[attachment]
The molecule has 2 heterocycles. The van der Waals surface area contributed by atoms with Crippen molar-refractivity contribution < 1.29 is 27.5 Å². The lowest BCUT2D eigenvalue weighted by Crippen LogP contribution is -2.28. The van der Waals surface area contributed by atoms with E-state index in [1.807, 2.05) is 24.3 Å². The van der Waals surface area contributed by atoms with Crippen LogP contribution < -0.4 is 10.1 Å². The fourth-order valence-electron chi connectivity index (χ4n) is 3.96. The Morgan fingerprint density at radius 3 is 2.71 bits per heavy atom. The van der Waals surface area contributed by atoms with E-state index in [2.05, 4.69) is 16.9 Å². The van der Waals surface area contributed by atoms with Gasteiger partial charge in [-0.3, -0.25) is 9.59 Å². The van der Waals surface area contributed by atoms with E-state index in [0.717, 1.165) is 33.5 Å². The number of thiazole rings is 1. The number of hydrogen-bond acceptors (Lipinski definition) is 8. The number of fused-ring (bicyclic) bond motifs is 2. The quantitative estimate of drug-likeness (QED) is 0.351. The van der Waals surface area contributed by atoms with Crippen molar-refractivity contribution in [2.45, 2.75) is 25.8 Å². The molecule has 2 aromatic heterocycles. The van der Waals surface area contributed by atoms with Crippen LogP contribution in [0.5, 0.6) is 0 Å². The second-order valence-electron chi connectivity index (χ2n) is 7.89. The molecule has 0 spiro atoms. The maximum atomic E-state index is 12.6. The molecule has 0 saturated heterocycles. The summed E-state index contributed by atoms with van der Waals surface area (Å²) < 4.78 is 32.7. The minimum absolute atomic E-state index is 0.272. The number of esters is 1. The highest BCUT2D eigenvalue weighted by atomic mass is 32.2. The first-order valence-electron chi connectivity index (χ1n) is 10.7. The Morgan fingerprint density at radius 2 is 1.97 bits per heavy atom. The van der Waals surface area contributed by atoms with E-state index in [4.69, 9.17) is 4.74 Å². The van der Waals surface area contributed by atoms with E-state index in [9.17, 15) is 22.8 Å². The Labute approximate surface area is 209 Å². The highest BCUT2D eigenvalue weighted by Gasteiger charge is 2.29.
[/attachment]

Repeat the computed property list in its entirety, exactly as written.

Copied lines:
The molecule has 2 heterocycles. The van der Waals surface area contributed by atoms with Crippen molar-refractivity contribution < 1.29 is 27.5 Å². The lowest BCUT2D eigenvalue weighted by Crippen LogP contribution is -2.28. The van der Waals surface area contributed by atoms with E-state index in [1.807, 2.05) is 24.3 Å². The van der Waals surface area contributed by atoms with Crippen LogP contribution < -0.4 is 10.1 Å². The fourth-order valence-electron chi connectivity index (χ4n) is 3.96. The Morgan fingerprint density at radius 3 is 2.71 bits per heavy atom. The van der Waals surface area contributed by atoms with E-state index in [2.05, 4.69) is 16.9 Å². The van der Waals surface area contributed by atoms with Gasteiger partial charge in [-0.3, -0.25) is 9.59 Å². The van der Waals surface area contributed by atoms with E-state index in [0.717, 1.165) is 33.5 Å². The number of thiazole rings is 1. The number of hydrogen-bond acceptors (Lipinski definition) is 8. The number of fused-ring (bicyclic) bond motifs is 2. The quantitative estimate of drug-likeness (QED) is 0.351. The van der Waals surface area contributed by atoms with Crippen molar-refractivity contribution in [2.45, 2.75) is 25.8 Å². The molecule has 2 aromatic heterocycles. The van der Waals surface area contributed by atoms with Crippen LogP contribution in [0.5, 0.6) is 0 Å². The second-order valence-electron chi connectivity index (χ2n) is 7.89. The molecule has 0 spiro atoms. The maximum atomic E-state index is 12.6. The molecule has 0 saturated heterocycles. The summed E-state index contributed by atoms with van der Waals surface area (Å²) < 4.78 is 32.7. The minimum absolute atomic E-state index is 0.272. The number of esters is 1. The highest BCUT2D eigenvalue weighted by atomic mass is 32.2. The first-order valence-electron chi connectivity index (χ1n) is 10.7. The Morgan fingerprint density at radius 2 is 1.97 bits per heavy atom. The van der Waals surface area contributed by atoms with E-state index in [4.69, 9.17) is 4.74 Å². The van der Waals surface area contributed by atoms with E-state index in [9.17, 15) is 22.8 Å². The Labute approximate surface area is 209 Å². The highest BCUT2D eigenvalue weighted by Gasteiger charge is 2.29.